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Thursday, 19 August 2010

Waste Hierarchy

I thought it might be useful to explain the waste hierarchy concept which Brent Council, the West London Waste Authority and the London Plan all use for dealing with waste. Waste is dealt with (in order of preference) through reduction, re use, recycling, recovery and disposal.

Reduction or re-using materials is obviously cheapest and greenest in terms of greenhouse gas emissions, but it is quite hard to measure. How can you tell whether people have not produced waste.

Recycling is next best in environmental and cost terms. Our new waste strategy is intended to raise the proportion of recycling, in order to divert material from landfill.

Landfill is the worst option in terms of cost as the government is increasing landfill tax to discourage it. We also need to discourage as the UK is running out of land to fill. Whether it is the worst option in carbon terms is dependent on the composition of the waste. If there is a high proportion of green waste it generates methane which is many times worse in terms of global warming than carbon dioxide, meaning that it can actually be worse than burning it for power (the recovery stage).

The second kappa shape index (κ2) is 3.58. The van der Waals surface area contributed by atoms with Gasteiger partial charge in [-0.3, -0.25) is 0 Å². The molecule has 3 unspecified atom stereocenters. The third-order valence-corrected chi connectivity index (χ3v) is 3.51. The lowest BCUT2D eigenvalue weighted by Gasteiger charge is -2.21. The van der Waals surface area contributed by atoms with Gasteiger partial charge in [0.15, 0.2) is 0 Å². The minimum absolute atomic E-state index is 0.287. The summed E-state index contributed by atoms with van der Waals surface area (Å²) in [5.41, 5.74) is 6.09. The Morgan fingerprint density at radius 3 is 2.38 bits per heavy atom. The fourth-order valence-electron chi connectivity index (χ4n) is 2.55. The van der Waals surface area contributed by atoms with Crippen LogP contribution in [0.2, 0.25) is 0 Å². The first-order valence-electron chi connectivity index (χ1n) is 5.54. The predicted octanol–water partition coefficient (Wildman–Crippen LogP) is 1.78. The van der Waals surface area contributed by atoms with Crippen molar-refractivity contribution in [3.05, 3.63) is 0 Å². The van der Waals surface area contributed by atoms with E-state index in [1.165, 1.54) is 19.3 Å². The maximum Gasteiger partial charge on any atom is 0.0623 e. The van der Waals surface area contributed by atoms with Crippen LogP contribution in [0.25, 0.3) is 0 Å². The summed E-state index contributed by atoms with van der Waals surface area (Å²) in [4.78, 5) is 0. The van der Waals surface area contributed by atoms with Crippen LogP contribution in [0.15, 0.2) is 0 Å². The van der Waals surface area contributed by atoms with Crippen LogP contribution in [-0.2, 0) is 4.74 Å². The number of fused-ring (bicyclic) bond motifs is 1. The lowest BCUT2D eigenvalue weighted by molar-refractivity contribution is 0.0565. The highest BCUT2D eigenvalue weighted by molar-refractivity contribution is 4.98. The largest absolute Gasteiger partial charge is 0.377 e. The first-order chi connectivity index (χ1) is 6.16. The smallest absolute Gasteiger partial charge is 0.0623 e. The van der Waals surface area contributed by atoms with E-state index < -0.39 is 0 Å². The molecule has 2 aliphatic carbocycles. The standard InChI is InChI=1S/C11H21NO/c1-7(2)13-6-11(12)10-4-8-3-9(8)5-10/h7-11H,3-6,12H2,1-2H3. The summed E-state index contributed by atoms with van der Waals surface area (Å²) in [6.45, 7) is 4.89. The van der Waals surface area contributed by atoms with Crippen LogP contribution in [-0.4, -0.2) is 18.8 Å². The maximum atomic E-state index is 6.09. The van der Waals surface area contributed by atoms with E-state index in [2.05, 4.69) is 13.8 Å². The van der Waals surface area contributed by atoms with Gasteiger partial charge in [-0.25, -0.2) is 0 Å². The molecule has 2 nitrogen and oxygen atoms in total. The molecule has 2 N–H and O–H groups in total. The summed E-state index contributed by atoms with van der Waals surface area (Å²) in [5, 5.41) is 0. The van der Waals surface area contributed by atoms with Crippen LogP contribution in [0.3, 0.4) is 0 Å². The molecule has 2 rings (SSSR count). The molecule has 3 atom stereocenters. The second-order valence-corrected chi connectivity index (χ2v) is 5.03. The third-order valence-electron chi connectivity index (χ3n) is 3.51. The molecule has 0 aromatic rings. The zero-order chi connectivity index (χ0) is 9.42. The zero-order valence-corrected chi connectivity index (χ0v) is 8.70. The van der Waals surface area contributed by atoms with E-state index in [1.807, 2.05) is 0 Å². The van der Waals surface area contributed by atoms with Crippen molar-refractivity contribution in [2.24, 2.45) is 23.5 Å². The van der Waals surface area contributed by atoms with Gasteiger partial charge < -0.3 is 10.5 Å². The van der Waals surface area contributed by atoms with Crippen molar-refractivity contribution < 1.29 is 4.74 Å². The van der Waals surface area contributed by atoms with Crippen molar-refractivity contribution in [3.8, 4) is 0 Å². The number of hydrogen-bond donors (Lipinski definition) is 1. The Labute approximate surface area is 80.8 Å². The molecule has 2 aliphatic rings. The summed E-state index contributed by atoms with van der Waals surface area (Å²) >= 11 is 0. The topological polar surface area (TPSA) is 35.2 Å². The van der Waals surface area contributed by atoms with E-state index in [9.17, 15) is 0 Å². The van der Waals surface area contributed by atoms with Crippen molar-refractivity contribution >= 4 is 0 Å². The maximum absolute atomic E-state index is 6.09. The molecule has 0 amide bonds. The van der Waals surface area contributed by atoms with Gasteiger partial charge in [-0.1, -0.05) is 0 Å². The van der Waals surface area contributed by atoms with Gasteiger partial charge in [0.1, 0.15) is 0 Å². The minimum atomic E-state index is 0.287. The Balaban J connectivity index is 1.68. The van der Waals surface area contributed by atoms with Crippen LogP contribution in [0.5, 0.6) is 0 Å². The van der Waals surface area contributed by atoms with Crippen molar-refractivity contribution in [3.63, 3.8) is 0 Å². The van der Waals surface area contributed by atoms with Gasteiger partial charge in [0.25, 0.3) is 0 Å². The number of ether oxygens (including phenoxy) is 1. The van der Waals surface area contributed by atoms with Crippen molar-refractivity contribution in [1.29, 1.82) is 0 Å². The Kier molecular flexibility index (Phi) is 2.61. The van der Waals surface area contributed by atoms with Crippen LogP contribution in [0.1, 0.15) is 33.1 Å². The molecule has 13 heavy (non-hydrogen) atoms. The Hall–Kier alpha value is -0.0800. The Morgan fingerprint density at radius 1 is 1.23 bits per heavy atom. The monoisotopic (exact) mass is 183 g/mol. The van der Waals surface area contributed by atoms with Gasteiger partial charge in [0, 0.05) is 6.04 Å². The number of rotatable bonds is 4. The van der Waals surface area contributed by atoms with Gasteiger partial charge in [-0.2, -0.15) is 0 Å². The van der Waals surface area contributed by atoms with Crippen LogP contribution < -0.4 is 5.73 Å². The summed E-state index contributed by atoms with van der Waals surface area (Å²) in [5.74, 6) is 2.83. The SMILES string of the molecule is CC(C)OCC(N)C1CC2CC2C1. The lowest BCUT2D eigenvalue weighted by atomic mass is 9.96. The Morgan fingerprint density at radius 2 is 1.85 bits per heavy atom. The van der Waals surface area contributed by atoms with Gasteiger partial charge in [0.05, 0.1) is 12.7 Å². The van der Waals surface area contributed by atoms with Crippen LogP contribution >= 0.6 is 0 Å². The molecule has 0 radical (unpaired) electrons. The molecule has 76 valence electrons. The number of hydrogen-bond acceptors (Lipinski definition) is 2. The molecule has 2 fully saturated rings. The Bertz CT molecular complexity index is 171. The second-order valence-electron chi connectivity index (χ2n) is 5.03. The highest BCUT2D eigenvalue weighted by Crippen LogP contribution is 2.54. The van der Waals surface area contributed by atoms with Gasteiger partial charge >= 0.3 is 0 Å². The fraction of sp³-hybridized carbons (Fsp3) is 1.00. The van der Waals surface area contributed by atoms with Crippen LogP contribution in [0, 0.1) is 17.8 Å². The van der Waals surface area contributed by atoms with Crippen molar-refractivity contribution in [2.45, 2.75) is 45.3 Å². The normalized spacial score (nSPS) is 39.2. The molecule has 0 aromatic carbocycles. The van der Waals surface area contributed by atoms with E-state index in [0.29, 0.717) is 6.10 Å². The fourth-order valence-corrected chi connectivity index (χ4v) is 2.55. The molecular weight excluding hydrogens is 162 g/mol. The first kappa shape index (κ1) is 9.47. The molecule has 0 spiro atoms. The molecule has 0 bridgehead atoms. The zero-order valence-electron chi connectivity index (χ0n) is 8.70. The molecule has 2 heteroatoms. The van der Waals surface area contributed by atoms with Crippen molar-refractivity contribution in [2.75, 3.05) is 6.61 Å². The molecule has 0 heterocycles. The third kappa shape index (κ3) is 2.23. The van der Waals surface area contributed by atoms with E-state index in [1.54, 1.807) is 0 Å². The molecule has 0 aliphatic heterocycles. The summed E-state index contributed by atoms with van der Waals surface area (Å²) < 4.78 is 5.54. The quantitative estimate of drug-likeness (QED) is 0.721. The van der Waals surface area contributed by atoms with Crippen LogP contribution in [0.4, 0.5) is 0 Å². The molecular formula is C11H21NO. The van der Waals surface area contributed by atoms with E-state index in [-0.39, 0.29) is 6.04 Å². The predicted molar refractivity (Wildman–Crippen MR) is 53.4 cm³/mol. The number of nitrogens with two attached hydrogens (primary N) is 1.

Anonymous said...

Composting green waste doesn't generate methane in the same way as putting it on landfill. It's important to point this out because without specialist knowledge most people wouldn't appreciate the difference. Composting is thus a much better option in terms of greenhouse gas emissions as well as not running out of landfill space.

Brian Orr said...

"How can you tell whether people have not produced waste."

By looking in their dust-bins on 'dust-bin day' or concluding if they
have not left out their dust-bins they have no waste?

Anonymous said...

Green waste has not come from fossil fuels, merely from carbon that was in the atmosphere, as carbon dioxide, only a few years ago.

Therefore it has no effect on climate change.

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